Graphic Arts Books 2015, 251 pages
Nobody really knows how old Old Keb, a half-Tlingit, half-Norwegian elder, is, but he has outlived his wife, his friends and his three sons and now he tired - of a lot of things - and thinks it may be time to die. When his grandson James is injured in a logging accident, losing both his chance to play in the NBA and his will to live, old Keb decides it is time to build one last canoe.
This twenty-five foot red cedar log in the carving shed soon becomes somewhat of a community project and when it is finished, Old Keb and James leave on a journey towards Crystal Bay, where the Jinkaat Tlingit came from long ago. A last journey for Keb and a reason to believe in something for James.
But some National Marine Reserve Service members have their own agenda and reasons for wanting to prevent Keb from reaching Crystal Bay, so they send out ‘rescuers’ to bring the old man back “for his own safety”, which doesn’t turn out to be such an easy task after all… He may be old, but a man, whose toe was once bitten off by a bear while he was napping, and who can read nature well, isn’t so easy misled by a few authorities in uniform.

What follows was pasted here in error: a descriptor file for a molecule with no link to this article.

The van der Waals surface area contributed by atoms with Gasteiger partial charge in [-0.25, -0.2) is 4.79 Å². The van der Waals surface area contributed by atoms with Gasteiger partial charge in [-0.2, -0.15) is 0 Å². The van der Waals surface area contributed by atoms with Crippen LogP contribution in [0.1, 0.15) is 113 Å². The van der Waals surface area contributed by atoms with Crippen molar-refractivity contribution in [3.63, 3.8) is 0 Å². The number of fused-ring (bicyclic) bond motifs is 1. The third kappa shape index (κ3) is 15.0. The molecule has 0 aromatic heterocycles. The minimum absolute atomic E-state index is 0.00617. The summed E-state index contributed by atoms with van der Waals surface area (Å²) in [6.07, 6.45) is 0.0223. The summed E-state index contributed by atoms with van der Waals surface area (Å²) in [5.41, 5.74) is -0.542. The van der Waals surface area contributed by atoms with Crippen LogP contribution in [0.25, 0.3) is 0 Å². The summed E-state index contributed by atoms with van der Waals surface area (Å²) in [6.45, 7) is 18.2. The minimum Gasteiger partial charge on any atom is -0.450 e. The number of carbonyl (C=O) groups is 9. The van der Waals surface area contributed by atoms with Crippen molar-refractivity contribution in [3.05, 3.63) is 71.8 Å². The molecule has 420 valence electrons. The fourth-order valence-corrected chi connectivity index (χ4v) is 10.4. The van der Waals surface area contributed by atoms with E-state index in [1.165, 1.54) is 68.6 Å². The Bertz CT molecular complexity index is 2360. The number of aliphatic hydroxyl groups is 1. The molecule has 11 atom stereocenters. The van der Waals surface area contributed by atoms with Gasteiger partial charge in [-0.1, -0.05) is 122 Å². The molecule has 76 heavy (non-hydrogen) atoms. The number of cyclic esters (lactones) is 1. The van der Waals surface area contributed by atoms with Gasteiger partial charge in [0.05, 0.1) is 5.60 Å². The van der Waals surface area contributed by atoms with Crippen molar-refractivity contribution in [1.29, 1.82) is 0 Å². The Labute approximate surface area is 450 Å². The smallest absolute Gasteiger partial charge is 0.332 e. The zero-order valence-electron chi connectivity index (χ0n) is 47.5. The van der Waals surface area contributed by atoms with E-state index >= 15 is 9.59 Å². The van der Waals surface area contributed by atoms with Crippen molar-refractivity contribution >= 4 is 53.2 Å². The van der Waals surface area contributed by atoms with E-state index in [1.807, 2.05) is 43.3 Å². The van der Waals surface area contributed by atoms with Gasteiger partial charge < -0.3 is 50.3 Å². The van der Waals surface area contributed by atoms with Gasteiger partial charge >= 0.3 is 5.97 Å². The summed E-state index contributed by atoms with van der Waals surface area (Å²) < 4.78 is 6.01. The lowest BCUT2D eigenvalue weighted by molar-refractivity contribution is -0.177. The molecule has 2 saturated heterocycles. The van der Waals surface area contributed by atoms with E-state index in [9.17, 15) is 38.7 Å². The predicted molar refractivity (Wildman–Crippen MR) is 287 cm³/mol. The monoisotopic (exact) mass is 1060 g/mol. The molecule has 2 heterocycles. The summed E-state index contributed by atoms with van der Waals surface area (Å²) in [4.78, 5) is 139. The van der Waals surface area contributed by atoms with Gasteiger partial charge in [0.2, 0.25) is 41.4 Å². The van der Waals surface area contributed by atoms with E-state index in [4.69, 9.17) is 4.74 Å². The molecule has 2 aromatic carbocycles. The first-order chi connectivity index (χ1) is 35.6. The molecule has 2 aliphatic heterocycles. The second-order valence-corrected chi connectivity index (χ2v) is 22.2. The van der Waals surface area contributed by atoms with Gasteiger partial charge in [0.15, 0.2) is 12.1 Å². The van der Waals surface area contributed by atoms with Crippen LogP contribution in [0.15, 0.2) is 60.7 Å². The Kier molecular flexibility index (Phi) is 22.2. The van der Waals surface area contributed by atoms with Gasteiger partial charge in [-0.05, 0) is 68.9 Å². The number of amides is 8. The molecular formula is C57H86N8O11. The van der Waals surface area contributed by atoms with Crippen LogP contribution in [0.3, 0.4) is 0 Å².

I absolutely loved this book and am having a hard time describing what exactly its magic is, so I will quote a sentence from the novel itself:
It was something simple yet profound, a million little acts of affirmation, an awakening, an endless dance of creation. (page 196)
So many sentences, paragraphs and descriptions I would like to copy out here, but then I may as well start with the first sentence and continue until the last, and I doubt very much that the author would appreciate that... ;-) There is a dry sense of humor, especially when old Keb doesn’t understand something, and brilliant descriptions that kept me smiling and wanting to highlight half the book. Oh, and fabulous characters you just can’t get enough of. And, did I mention that it’s set in Alaska…? J Definitely one of my favorite books this year (yes, I know it’s only March…).
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